It’s a been a few weeks since my first article on our house hunting in Greenville. Our house in Charleston is now on the market and after a few weeks we have had plenty of interest but no solid offers. Selling in the Low Country is still a booming market. However, being located on Johns Island is a tad more challenging because there is a gluttony of new homes unlike Mt. Pleasant, Downtown Charleston, and James Island. Also, though our home is only 5 years old, that is still not a”brand new” home in many buyer’s eyes.
This has put our Greenville house hunt on a bit of a pause. We still spend time driving around neighborhoods and scouting out nearby business when in town. So that when we decide to make the move, we will have done our due diligence. In the meantime I thought I would share some recent housing and cost of living data the greenvilleontherise.com readers.
Using the cost of living comparison site Numbeo, I did some quick comparisons between Greenville and other popular surrounding cities. For instance living is Greenville is only slightly less expensive on average than living in Charleston. Greenville Consumer Prices are roughly 12.75% lower than Charleston’s. When compared to Charlotte that drops down to a much closer difference of about 1.5%. Interestingly, looking at basic utilities like heating, electric, and water, the cost is nearly 22% lower in Greenville than Asheville NC. This is not completely surprising considering it’s different states and difference terrain. So utilities and their infrastructure may influence that difference. I am also not sure how accurate Numbeo is for certain data as it relies on user input. However, I highly suggest taking a look to see the difference in everything from a Coke to common house supplies.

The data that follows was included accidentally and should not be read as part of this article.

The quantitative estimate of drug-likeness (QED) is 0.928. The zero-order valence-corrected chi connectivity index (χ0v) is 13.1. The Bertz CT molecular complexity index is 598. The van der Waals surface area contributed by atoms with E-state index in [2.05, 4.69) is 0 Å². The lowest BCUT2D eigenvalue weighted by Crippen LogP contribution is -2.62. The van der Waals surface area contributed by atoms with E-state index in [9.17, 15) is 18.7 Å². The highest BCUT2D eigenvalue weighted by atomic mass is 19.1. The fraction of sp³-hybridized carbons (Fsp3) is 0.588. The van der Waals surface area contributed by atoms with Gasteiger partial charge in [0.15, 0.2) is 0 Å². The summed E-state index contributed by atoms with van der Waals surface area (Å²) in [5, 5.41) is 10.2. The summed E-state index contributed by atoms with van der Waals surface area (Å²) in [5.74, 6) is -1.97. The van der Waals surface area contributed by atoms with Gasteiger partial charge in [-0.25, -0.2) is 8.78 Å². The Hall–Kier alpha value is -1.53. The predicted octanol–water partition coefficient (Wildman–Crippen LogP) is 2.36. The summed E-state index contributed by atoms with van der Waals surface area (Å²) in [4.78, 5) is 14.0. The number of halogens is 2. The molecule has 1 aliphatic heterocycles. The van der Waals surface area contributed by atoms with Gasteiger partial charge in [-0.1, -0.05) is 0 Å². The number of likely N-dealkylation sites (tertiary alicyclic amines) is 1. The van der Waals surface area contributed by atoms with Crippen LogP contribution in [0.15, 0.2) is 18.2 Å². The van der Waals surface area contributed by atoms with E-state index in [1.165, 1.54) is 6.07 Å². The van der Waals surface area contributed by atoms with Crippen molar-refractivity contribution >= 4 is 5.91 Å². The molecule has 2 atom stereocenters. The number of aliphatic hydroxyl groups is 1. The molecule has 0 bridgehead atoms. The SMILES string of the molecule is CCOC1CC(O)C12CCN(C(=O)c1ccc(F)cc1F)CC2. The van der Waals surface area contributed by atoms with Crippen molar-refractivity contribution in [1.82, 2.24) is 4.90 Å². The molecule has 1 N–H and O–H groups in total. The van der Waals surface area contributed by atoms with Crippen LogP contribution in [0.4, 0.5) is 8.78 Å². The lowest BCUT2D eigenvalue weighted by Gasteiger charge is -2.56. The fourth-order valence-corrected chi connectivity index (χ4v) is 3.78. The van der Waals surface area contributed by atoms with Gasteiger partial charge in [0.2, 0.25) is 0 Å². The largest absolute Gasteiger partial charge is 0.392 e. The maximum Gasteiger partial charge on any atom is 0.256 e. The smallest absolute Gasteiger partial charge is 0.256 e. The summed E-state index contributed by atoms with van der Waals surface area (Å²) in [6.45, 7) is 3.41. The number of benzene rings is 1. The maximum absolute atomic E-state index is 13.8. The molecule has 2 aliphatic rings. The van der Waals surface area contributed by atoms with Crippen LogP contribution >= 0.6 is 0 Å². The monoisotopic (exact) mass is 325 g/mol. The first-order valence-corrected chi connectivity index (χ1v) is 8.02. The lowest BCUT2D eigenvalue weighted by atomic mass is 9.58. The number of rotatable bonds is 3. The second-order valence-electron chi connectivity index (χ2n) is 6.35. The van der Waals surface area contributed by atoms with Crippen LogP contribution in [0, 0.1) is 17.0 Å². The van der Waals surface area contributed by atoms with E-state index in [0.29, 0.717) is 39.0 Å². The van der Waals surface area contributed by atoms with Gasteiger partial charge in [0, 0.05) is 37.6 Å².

I was also interested in how many new business and building permits were being issued. This is often a sign of how fast growth is occurring and where some popular areas are around town. According to the Greenvillesc.gov Transparency Portal there were 664 building permits issued so far in 2017 for a total estimated value of $326,283,316.00. What was most interesting to me is several of the permits were issued to out-of-state developers. A quick glance revealed that most of the developers tended to be larger homebuilding groups such as Ryan Homes. This was not a complete surprise to me as my own home in Charleston was built by Eastwood Homes out of Maryland and several of the homes near us are being built by non-sc developers. Considering the national press that Greenville is getting, I think this is a trend we will continue to see.
Lastly, according to the City of Greenville key financial indicators showed that property tax collections went up from $32,758,164 in in 2015 to $35,898,580 in 2017. That jump actually seemed small to me, yet is still another great indicator of the building and growth in Greenville. Further examination of these documents showed that hospitality is also on the rise in Greenville. The Hospitality Tax Collections Comparison saw a jump from $7,724,329 in 2015 to $8,918,794 in 2017. Obviously people love visiting the area as much as people desire to live in Greenville.
In my next article I hope to back to the house search and discuss some of the great communities. For now I hope you found the data on our beloved city interesting.
About the Author
Mike Swanigan is a Process Engineer for Cigna. A native of West Virginia, Mike’s family moved first Myrtle Beach in the 1980s and shortly after relocated to Charleston. He holds a B.S. in Journalism from WVU and a M.A. in IT and Digital Communication from Johns Hopkins He is an avid dog lover, amateur foodie, and long time music fan.
Check out the Rest of the “Moving up to Greenville” series by Mike Swanigan Here.